The Massachusetts Department of Public Health has finally chosen the first company that will be allowed to grow medical marijuana in the state.
Making medical marijuana was already in the works in 2012, but it wasn't until the last day of 2014 that Massachusetts awarded Alternative Therapies Group Inc. the right to open a cultivation site in Amesbury and a dispensary in Salem.
Unfortunately, actual sales of medical marijuana will have to wait because growing seeds will take at least three months, and ATG will be subjected to further assessments, including inspections of the company's transportation plans and the testing of plants.
Nichole Snow, deputy director of the Massachusetts Patient Advocacy Alliance, calls the move "an exciting first step" as it means patients like her will be gaining safe access to much-needed medication. Snow was involved in several car accidents and needs medical marijuana to treat pain and muscle spasms caused by her injuries.
Aside from problems with the contractor, which the state hired to look into companies applying to open dispensaries in Massachusetts, the health department was also sidetracked in facing over two dozen lawsuits about the selection process. Now that everything has been ironed out, the state can move forward with offering medical marijuana in its jurisdiction.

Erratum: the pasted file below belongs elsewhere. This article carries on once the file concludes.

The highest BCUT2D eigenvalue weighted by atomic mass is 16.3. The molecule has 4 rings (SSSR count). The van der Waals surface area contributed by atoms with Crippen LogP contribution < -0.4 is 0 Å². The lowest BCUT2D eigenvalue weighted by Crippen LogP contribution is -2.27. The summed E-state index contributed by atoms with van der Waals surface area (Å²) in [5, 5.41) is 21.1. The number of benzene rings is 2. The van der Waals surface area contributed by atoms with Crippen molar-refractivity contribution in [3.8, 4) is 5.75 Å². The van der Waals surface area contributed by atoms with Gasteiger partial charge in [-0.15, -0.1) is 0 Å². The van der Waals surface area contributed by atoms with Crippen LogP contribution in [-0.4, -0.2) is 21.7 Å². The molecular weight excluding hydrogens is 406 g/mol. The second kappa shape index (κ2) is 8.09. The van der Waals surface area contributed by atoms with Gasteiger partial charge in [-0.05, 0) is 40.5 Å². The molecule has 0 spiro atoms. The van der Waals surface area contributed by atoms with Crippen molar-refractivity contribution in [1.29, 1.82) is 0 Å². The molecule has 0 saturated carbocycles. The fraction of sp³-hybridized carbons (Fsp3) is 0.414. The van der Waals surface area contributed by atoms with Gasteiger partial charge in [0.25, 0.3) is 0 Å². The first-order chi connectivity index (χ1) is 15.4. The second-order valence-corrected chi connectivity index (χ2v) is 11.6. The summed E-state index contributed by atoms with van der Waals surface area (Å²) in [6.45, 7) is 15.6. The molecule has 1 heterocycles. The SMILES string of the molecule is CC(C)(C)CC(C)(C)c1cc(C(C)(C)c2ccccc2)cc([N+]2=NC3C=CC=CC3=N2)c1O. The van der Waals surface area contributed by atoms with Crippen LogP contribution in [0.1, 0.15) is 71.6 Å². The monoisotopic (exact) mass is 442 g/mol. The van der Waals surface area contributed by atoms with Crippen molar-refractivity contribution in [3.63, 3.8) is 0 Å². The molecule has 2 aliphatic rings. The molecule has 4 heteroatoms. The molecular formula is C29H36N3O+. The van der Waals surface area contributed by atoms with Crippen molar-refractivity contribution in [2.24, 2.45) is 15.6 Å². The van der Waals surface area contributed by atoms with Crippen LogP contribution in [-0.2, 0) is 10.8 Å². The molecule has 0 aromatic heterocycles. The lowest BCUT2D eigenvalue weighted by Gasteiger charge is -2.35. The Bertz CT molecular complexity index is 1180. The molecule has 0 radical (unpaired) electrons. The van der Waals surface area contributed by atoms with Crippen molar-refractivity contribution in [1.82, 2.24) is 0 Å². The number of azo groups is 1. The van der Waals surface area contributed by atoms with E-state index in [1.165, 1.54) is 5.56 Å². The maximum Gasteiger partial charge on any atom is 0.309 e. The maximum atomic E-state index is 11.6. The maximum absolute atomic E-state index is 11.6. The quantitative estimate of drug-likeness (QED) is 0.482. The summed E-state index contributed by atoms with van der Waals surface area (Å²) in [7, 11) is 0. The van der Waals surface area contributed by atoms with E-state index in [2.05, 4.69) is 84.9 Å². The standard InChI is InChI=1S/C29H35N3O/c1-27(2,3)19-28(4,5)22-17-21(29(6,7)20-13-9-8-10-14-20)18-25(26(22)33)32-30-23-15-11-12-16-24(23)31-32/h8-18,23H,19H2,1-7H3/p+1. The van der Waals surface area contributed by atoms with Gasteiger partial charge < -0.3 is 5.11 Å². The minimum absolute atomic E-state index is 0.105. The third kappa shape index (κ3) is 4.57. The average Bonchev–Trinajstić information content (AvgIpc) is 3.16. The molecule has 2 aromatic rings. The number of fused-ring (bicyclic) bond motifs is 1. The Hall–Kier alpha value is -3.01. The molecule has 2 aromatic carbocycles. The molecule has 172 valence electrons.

"Providing safe patient access is a priority and we are proud to take this important step forward. Selecting dispensaries that meet our high standards takes time, but ensuring a launch of this new industry the right way for the people of Massachusetts is a top priority," said John Polanowicz, Health and Human Services secretary.
Kimberly Driscoll, Salem mayor, said that representatives of ATG met with people in the city to introduce the company and explain what it is they are doing. As Salem is home to a progressive, open-minded, forward-thinking community, the city is looking forward to seeing another medical option becoming available to patients in North Shore.
"I look forward to seeing ATG develop as a positive contributor to the Amesbury community," added Ken Gray, Amesbury mayor.
Marijuana contains cannabinoids, which is present in different levels in different strains. Two cannabinoids are of interest therapeutically: cannabidiol (CBD) and THC. A non-psychoactive, the cannabinoid CBD reduces inflammation and pain, controls epileptic seizures and has the potential to treat addictions and psychosis. THC, on the other hand, reduces nausea, stimulates appetite and reduces inflammation, pain and spasms.